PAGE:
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Becoming More Human In A Tech-Driven World

image003 - Becoming More Human In A Tech-Driven World

There’s an announcement in Hong Kong’s railway stations (MTR) warning people to pay attention and not to just look down at their cellphones; despite being repeated on loop, it seems to have little effect on the thousands of commuters who shuffle through the corridors, heads bowed, engaging only with their screens. It’s a phenomenon that’s become known as “distracted walking”, or in Cantonese ‘dai tau juk’ (head down tribe) and they’re a boom to chiropractors because they’ll likely develop a medical condition known as “forward head syndrome”.

It’s this kind of response to technology that is increasing isolation and disconnect among humans.

“Every time a brand launches a new mobile device, new connectivity, new connection [it’s a] a new con, because it’s not a connection. What it’s really doing is disconnecting us,” says Brad Shorkend, author, agitator and public speaker. “We live in an illusion of connection, but this is artificial intelligence, this is algorithmically driven information [that is being fed to us and] we are disconnecting because we are nose down in our phones.”

Brad Shorkend speaking at Ads24’s 2019 Food for Thought

Speaking at Ads24’s recent Food for Thought – Shorkend explored the theme of humans vs robots from a human perspective, saying that while AI and technology are incredible tools, they are necessitating a shift in how humans conduct themselves.

“While the world is changing and technology is advancing, we are not. There is so much shift and the conversation is not of humans not needing to apply for work, it’s one of humans needing to apply themselves differently. We’ve got to learn new things; we’ve got to learn to understand each other differently. At the same time, we also need to understand technology,” says Shorkend.

Don’t forget who’s in control

We’ve heard lots of conversations around the first- second- third- fourth-industrial revolutions, Shorkend says, but we are now moving quietly into the fifth-industrial revolution ‒ a society where humans and machines work side-by-side.

“[We need to decide] how much are we going to let ourselves become like machines and machines become more like ourselves? That’s the big question.”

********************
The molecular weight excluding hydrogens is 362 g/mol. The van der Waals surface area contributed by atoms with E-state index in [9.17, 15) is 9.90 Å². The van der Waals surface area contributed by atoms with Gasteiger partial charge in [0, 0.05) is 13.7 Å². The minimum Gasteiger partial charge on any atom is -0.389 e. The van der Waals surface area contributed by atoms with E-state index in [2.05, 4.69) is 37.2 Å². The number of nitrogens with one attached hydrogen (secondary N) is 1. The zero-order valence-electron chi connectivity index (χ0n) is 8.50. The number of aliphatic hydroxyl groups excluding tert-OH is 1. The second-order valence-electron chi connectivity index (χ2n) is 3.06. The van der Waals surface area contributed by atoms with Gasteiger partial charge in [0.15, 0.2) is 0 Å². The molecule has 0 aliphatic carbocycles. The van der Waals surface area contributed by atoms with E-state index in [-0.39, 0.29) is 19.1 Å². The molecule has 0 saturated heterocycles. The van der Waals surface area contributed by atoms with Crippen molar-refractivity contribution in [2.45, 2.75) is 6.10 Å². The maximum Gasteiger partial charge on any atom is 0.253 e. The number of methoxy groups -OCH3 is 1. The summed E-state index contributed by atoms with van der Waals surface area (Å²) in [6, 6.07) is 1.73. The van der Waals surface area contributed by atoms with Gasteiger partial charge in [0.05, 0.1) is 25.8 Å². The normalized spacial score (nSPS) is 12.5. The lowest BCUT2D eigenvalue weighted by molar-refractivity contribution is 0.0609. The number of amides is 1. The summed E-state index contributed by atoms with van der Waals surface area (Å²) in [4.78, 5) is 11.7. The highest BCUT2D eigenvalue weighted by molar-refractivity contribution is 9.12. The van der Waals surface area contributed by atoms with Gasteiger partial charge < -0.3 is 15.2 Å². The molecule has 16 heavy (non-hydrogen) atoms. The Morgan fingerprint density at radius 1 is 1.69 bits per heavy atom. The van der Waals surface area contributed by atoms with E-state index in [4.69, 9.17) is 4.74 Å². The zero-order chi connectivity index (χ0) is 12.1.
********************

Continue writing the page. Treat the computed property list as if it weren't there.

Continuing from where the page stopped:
Importantly, we need to acknowledge that it is “us programming them. Remember this, we programme the machines, we dictate what we put in there ‒ our toxicity, our beauty … is what goes into that machine.”

For example, Amazon, at one point, implemented a digital recruitment process and was surprised to find that only men were making it through for interviews, despite it being a non-gender specific role. On investigation they realised that a man had programmed the computer and probably inadvertently programmed his own biases into the process.

In another example, when Tessler first began to experiment with manufacturing autonomous vehicles, they programmed the computer so that in the event of a collision the car should ensure the driver’s survival. The result was that the car did as instructed and ‘saved’ the driver, but at the expense of passengers and pedestrians.

AI, believes Shorkend, can be viewed in two ways. Instead of artificial intelligence we can think of it as intelligent assistance, or it can equate it to artificial idiocy.  

“We talk about technology as a tool, and it is a tool … just a tool. But a fool with a tool is still a fool,” he says.

Technology and humans in the work place

The pace of the working world has become a lot faster as a result of technology and it means we are going about work in a very different way. We are still human and the critical thing is to be aware of the experiences we are creating for ourselves.

“The most fundamental basic human need, neuroscience is showing us, is more than anything else that [our health and wellness] in terms of neurological disorder, cancer and muscular disorders is being caused ‒ more than by food and more than by smoking ‒ by chronic stress caused at work.”

The cause is a feeling of lack of belonging, lack of trust and lack of social safety in the work place with the result that the Deloitte Global Capital Trends Survey for 2019 indicated that 84% of people surveyed fed back that the experience they are having at work was is in their top three concerns; 84% said experience at work needs to change.

“…More and more organisations, particularly as we move towards Society 5.0, are realising that it’s not sustainable. That the only way to stay financially relevant, in a fast-changing world, is by accessing people at a higher level of contribution.

“The big question you need to be asking is: ‘Are the people that you lead, or work with, being switched on and grown or switched off and depleted?’ Switched on and grown means they are being inspired and motivated intellectually accessed for higher levels of contribution.”

About Food for Thought

Now in its third year Food for Thought was initiated as a way for leaders in the media industry to get together for an experiential morning of exploration around the factors changing pace and nature of the working world.

“We are all in the same boat at the end of the day, being swayed by the tides of technology, politics and economy,” says Marise van der Lith, Brand Manager for Ads24. “Food for Thought aims to get influential members of the industry into the same room, to think, debate and learn about progressive and positive ways forward.”

The post Becoming More Human In A Tech-Driven World appeared first on iAfrica.com.

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